JC's Musings

Core Strength Training

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Rotation core conditioning using wearable resistance

What are you seeing in these diagrams? The same amount of load (1.2 kg/2.7 lbs) but arranged differently around the midline. Well, we’re playing with rotational inertia again but it is around the longitudinal axis (LA) the blue line on the figure. Remember the formula for rotational inertia – I = mr2, the resistance to angular motion a function of mass (m) and how far the mass is from the axis of rotation (r).  

Which loading pattern will make it harder to rotate the core around the LA? Note that most of the mass in the teardrop weights in A are arranged closer to the centre line/LA (small r2), whereas in B the mass is arranged further away from the LA (larger r2). As a result, B loading has greater rotational inertia/resistance to angular motion, that is the core muscles will have to work harder to rotate the trunk around the LA. Technically speaking, it is transverse plane strength training of the core around the longitudinal axis.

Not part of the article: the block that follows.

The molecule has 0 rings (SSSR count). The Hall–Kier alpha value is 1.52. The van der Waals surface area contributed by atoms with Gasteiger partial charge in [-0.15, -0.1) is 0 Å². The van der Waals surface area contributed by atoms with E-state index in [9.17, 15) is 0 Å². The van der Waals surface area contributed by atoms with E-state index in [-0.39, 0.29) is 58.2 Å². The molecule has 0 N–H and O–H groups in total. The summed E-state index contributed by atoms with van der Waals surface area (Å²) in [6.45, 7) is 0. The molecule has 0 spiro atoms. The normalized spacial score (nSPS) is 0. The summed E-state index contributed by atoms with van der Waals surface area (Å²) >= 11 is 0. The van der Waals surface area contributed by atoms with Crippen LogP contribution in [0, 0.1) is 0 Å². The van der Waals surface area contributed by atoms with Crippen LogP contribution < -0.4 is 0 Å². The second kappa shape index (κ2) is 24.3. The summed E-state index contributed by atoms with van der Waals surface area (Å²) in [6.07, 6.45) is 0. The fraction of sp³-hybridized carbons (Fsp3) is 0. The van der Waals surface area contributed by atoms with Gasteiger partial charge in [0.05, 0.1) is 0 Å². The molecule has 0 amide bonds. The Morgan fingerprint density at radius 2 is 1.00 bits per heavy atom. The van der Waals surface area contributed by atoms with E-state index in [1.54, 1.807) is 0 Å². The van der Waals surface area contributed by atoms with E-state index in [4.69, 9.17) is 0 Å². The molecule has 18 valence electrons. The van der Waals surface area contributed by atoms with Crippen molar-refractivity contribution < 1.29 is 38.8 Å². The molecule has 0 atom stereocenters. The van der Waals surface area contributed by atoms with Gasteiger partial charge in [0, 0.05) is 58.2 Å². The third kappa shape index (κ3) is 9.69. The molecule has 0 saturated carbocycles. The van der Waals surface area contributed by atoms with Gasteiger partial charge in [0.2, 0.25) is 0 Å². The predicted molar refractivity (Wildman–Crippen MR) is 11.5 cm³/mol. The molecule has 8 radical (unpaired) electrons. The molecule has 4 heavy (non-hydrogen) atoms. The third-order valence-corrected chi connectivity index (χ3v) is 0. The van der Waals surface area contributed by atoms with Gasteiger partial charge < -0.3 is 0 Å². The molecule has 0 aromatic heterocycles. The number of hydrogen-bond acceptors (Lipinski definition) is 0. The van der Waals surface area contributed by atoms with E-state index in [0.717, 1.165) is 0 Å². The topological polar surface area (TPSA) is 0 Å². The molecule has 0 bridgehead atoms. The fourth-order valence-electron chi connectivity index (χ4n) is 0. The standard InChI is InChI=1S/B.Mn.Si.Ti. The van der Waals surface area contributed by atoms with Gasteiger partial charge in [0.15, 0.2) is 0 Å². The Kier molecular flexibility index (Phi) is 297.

So, what are the implications? Do you have athlete’s that have excessive rotation in the core whilst running?  Do you want to engage in high velocity core training whilst sprinting? For athletes that need rotational power in the core, can you movement specific strength train with B loading?